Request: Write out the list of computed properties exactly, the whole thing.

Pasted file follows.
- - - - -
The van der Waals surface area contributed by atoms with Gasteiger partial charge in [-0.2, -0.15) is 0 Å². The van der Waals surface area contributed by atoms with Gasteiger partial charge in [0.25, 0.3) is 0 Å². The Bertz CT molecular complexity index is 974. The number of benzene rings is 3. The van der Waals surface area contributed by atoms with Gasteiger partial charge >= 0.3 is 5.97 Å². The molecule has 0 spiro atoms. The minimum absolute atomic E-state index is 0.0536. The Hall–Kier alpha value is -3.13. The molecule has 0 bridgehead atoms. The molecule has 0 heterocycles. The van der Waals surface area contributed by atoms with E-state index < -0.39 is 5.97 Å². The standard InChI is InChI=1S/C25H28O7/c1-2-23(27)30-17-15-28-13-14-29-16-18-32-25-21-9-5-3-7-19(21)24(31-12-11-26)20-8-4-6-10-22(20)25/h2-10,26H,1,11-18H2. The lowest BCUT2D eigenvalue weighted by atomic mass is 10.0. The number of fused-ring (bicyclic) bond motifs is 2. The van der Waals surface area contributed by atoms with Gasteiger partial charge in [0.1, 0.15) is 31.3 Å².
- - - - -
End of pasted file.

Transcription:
The van der Waals surface area contributed by atoms with Gasteiger partial charge in [-0.2, -0.15) is 0 Å². The van der Waals surface area contributed by atoms with Gasteiger partial charge in [0.25, 0.3) is 0 Å². The Bertz CT molecular complexity index is 974. The number of benzene rings is 3. The van der Waals surface area contributed by atoms with Gasteiger partial charge >= 0.3 is 5.97 Å². The molecule has 0 spiro atoms. The minimum absolute atomic E-state index is 0.0536. The Hall–Kier alpha value is -3.13. The molecule has 0 bridgehead atoms. The molecule has 0 heterocycles. The van der Waals surface area contributed by atoms with E-state index < -0.39 is 5.97 Å². The standard InChI is InChI=1S/C25H28O7/c1-2-23(27)30-17-15-28-13-14-29-16-18-32-25-21-9-5-3-7-19(21)24(31-12-11-26)20-8-4-6-10-22(20)25/h2-10,26H,1,11-18H2. The lowest BCUT2D eigenvalue weighted by atomic mass is 10.0. The number of fused-ring (bicyclic) bond motifs is 2. The van der Waals surface area contributed by atoms with Gasteiger partial charge in [0.1, 0.15) is 31.3 Å².